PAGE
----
Not that Ruth and Juanita let this get in the way of a good soak; and one warm evening in late June, the ladies floated on high, pool center, as Clete sizzled up some Polish sausages on the barbecue and drank a few brews with Ellis on the patio, and the shivering Chihuahua Ginger yapped at poolside, desirous of Juanita's embrace.

"Well come on, Gin-Gin," Juanita called to her bat-eared doglet. "You can swim. Jump in and swim to Mama."

The turquoise water, swelling high as the moon slipped up above the distant blue peak of the mountains to the east, had a substantial look to it. As if it were gelatinous; and indeed, the force of surface tension, under the circumstances, was higher than one would normally expect. So when Ginger placed a tentative paw on the water, she found that she was able to walk on it.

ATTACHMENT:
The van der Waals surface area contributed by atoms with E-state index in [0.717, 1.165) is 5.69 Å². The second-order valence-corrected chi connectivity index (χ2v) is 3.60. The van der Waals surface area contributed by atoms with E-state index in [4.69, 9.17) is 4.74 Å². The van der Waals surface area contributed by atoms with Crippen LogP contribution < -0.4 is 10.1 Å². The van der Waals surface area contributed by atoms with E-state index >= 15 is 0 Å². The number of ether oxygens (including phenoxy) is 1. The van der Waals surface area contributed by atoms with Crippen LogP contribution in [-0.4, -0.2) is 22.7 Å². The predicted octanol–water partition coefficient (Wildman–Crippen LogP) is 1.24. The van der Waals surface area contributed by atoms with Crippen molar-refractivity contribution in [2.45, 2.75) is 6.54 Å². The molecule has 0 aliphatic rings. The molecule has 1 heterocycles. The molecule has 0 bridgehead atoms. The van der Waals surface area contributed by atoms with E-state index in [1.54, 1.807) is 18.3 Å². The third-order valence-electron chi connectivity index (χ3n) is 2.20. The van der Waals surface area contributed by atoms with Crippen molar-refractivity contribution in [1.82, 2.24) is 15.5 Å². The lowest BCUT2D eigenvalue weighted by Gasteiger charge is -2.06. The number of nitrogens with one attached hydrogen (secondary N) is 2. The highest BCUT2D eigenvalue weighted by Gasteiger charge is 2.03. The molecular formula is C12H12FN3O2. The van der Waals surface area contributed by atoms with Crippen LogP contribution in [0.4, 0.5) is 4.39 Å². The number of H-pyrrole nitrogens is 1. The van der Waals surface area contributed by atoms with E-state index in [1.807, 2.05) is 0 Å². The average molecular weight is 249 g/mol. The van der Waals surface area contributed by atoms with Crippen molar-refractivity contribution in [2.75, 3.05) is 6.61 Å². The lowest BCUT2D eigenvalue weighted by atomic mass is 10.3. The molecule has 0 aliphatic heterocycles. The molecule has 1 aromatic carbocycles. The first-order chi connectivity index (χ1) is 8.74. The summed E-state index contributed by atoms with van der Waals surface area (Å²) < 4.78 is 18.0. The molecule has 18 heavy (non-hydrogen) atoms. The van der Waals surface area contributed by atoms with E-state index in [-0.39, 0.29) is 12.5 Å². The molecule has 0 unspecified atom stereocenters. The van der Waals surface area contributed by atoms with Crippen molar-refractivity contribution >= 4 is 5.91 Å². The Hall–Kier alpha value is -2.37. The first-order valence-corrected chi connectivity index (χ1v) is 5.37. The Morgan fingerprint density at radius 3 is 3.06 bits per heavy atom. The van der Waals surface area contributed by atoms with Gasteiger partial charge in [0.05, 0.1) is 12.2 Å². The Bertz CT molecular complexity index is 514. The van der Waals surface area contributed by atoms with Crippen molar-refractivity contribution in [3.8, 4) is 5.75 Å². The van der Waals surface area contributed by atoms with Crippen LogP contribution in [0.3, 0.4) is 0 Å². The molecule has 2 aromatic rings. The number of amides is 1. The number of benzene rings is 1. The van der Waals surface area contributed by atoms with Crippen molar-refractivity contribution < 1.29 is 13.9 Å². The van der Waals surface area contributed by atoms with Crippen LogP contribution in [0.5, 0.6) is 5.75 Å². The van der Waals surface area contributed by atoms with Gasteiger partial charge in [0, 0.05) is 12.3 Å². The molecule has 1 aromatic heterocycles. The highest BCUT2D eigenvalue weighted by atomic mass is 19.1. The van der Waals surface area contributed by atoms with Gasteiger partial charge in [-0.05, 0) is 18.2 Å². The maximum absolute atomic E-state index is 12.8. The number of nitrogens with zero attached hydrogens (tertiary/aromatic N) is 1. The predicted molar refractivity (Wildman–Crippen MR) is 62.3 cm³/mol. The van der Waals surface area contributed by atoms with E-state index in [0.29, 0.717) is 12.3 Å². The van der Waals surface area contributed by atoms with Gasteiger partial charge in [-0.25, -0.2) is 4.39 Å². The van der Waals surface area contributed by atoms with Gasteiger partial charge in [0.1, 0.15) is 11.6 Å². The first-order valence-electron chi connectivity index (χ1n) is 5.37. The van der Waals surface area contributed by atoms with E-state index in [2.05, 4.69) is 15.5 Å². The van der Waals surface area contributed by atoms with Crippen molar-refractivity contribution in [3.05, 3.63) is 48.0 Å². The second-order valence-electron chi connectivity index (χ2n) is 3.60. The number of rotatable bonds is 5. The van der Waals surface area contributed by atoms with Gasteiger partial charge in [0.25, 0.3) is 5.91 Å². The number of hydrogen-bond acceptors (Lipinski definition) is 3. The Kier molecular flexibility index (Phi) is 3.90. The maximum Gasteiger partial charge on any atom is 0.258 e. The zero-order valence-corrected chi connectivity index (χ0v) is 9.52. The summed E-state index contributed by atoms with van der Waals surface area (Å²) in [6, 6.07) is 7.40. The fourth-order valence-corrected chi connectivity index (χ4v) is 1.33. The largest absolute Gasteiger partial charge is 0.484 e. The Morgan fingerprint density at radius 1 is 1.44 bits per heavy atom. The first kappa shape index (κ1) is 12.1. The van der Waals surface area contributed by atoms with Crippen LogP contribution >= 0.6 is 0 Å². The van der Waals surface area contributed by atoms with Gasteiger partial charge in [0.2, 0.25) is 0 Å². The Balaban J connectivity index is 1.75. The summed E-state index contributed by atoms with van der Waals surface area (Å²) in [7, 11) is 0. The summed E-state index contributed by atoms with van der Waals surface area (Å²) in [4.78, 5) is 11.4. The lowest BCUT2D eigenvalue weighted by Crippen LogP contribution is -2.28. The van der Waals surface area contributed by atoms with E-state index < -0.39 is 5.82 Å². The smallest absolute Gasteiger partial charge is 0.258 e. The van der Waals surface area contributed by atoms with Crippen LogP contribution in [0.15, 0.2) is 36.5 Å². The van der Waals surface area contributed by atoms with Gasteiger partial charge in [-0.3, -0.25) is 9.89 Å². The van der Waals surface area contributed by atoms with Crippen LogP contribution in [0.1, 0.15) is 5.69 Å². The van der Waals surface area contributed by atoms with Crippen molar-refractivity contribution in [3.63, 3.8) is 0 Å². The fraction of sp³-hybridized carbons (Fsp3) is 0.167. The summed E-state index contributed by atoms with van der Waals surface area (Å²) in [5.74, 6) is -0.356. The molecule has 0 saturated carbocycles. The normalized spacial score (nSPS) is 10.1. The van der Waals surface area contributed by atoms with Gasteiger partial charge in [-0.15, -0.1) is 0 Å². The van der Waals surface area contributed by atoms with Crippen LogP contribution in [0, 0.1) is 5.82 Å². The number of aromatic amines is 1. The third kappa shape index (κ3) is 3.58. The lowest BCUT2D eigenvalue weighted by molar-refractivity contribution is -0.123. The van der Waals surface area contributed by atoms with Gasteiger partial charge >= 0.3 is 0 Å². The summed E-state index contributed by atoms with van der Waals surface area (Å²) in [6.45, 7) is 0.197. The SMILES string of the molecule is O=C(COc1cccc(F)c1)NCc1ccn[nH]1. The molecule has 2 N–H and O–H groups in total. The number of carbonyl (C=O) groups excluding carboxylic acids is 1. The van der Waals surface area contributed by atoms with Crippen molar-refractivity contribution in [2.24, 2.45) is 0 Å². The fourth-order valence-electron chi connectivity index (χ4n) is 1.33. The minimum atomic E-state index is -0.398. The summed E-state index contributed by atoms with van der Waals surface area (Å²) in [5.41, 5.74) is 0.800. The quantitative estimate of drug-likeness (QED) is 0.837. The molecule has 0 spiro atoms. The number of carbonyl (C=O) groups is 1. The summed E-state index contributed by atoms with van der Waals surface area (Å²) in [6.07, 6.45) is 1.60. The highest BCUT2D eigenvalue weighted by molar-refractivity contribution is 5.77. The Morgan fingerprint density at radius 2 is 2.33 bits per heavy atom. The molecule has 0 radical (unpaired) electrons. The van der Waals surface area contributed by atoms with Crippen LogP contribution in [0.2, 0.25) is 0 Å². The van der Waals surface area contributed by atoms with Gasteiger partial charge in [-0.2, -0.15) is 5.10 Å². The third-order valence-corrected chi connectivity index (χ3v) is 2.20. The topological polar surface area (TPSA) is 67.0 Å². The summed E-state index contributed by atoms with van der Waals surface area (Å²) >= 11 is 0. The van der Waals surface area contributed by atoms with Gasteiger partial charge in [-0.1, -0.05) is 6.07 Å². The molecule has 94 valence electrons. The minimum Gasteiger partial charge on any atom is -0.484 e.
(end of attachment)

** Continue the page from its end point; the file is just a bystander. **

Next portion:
"You notice," Ellis said to Clete as he nodded in the direction of the wives, "that when it's riding high like that, it gives a view of the girls' bodies?" This as Ginger tiptoed in the direction of her Mama.

Clete cast a quick glance at the girls, took in the rotund figures, submerged in the azure bulge of water, their curves and voluptuous accoutrements lifted. "I wonder," he mused, "If we could talk 'em into to takin' off their bathing suits."

In the pool, Juanita scooped Ginger into her arms, and Ruth spread her arms wide and tilted herself up to float on her back, making her pregnancy-enhanced breasts and enormous abdomen break the water like a triumvirate of surfacing whales, as Ellis, going for another beer, said to Clete, "You know I was wonderin' the exact same thing, partner."